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I tried simulating two slightly different versions of the Colpitts oscillator in LTspice.

Here is the first one:

enter image description here

This circuit oscillates at 53.8Mhz. It is quite easy to understand how this circuit oscillates just by looking at it.

Then I tried grounding the main resonant capacitor, C4 from the collector, a commonly seen method used in self quenching super-regenerative receivers.

enter image description here

Initially the circuit did not oscillate, but in reality they do in the above-mentioned receivers. When I selected the option "skip initial operating point solution" from the simulation menu, the circuit fired up to life and began oscillating at 52.3Mhz.

Now, my question is how does the above version of the Colpitts oscillator work?

My thought is that there is no a visible LC resonant loop, apparently. Also, C4 easily shunts any oscillations to ground there by not startup any oscillations.

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Regarding what you said about the first circuit: -

This circuit oscillates at 53.8Mhz. It is quite easy to understand how this circuit oscillates just by looking at it.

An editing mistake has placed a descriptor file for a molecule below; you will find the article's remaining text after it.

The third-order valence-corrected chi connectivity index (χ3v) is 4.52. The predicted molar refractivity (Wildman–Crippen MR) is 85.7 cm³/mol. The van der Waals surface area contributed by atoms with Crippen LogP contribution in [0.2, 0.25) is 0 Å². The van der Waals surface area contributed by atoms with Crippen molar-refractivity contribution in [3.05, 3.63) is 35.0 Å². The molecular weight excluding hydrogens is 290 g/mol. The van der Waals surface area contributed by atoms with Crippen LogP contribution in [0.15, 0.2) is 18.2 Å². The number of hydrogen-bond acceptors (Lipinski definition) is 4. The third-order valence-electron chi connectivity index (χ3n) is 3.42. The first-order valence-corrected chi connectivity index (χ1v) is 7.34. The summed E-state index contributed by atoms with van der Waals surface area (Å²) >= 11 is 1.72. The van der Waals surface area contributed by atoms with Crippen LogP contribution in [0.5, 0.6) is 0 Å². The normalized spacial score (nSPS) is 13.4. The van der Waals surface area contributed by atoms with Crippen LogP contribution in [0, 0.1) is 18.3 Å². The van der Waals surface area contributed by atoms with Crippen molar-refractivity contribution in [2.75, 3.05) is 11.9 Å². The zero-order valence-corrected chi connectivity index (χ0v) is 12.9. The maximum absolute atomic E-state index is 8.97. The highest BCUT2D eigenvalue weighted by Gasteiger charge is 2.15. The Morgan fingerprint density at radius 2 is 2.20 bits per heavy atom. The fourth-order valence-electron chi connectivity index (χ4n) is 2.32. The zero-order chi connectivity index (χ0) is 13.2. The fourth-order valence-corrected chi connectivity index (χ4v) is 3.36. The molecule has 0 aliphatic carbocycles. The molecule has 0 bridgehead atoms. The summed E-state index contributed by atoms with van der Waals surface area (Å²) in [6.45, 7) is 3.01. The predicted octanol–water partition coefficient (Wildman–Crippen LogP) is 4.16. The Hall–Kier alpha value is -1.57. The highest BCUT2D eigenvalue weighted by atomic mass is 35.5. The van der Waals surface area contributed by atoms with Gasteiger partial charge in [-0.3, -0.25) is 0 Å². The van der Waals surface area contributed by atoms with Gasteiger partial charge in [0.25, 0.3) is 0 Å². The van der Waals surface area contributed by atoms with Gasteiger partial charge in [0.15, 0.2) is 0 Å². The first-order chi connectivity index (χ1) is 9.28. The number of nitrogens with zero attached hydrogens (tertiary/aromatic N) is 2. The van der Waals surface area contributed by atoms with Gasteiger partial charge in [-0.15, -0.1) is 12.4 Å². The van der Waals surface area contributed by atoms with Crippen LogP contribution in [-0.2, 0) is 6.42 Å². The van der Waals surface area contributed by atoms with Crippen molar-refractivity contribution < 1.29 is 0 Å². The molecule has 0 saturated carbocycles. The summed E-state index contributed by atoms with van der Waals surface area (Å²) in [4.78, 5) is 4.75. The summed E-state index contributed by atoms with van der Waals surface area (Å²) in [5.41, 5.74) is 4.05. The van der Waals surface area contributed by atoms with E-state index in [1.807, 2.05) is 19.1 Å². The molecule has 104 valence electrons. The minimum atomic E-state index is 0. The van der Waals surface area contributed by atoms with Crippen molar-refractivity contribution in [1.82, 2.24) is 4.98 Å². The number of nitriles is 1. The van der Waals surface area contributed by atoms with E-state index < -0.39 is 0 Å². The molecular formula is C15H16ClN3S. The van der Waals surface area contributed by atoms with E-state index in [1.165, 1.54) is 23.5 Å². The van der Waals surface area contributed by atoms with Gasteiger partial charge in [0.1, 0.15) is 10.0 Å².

For the 2nd circuit you said this: -

Now, my question is how does the above version of the Colpitts oscillator work?

Given that you know how the first one works the only thing that needs to be explained about the 2nd one is that the collector capacitor, is still connected to Vcc regarding AC signals so, there is no difference in how they work. In other words, the DC source (V1) has zero AC (and DC) impedance and C4 is still effectively in parallel with inductor L1.

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  • \$\begingroup\$ Thank you. May I ask what might be the reason for different oscillating frequencies? Is it due to the junction capacitances of the transistor? Also in certain cases of relatively high source impedance, such as a weak battery, the second version won't oscillate properly, will it? \$\endgroup\$ – ASWIN VENU Sep 13 '20 at 5:05
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    \$\begingroup\$ Highly likely to be a SPICE thing. If you waited a good length of time in both scenarios, they would converge I'm sure. \$\endgroup\$ – Andy aka Sep 13 '20 at 9:08
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    \$\begingroup\$ Did you get to the point of proving that the frequencies converged @ASWINVENU \$\endgroup\$ – Andy aka Oct 13 '20 at 17:06
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    \$\begingroup\$ Yes I understood that and I have accepted your answer now, I must have missed it yesterday. Apologies. \$\endgroup\$ – ASWIN VENU Oct 14 '20 at 3:15

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